A funny thing happened after the guy I wanted to marry dumped me − I got tasked with producing a one-hour television special for KSL all about modern dating, love and marriage.
I now had to spend my days researching the very thing I really wanted to avoid thinking about. It felt like the plot to one of those sappy holiday chick flicks I get sucked into watching this time of year. However, my journey ends with optimism and new understanding of love and commitment, not a kiss and a spouse.
First I had to wade through data that seems especially depressing to a 38-year-old female member of the Church of Jesus Christ of Latter-day Saints (LDS) who has never been married.
According to a Time article published earlier this year, I'm at the epicenter of the dating crisis. In fact, the article used the alias Kelly Blake to describe the sad plight of a television reporter, in her late 30s, living in Salt Lake City, attending an LDS singles ward with a man-deficit, as an example of why faithful women face bleak prospects for a happy life. . . .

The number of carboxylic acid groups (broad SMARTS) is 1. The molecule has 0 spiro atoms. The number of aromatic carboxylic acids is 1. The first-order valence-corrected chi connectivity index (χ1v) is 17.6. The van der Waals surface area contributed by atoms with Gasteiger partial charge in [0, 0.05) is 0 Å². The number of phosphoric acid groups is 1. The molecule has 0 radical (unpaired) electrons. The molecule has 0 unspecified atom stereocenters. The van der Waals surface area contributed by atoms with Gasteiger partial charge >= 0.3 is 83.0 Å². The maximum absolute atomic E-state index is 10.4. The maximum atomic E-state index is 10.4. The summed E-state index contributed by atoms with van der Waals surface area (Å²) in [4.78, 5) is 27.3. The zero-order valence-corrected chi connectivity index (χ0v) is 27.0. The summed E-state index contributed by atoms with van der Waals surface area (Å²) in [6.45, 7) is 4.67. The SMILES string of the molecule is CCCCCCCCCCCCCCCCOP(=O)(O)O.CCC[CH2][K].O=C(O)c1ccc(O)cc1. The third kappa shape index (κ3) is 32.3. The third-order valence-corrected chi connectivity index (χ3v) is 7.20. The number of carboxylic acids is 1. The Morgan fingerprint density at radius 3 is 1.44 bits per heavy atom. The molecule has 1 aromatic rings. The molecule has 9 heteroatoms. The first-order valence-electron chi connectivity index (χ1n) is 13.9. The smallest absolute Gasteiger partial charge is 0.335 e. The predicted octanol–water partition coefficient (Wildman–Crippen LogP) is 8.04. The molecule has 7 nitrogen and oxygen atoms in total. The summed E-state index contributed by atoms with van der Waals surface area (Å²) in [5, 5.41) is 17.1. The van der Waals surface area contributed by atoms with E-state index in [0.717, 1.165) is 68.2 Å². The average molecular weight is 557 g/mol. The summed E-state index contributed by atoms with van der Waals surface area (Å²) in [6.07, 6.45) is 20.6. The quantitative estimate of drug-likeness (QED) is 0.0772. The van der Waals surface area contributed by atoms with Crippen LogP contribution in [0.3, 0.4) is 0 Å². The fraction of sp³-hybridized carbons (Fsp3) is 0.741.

I set off in search of an expert who could help put this data in context and found Dr. Sam Sturgeon, president of Demographic Intelligence, who has been quoted in several articles from major media outlets that have labeled millennials as marriage averse. But when we met he explained the side of the story he said the media keeps missing:
Millennials value marriage but "by and large they don't know how (to get married)."
That became the premise for the TV special as I traveled around the country talking to experts and millennials. I wanted to learn about the most effective ways to teach those who want to get married how to do it in this crazy, digital age of impersonal text messages and overwhelming social media options.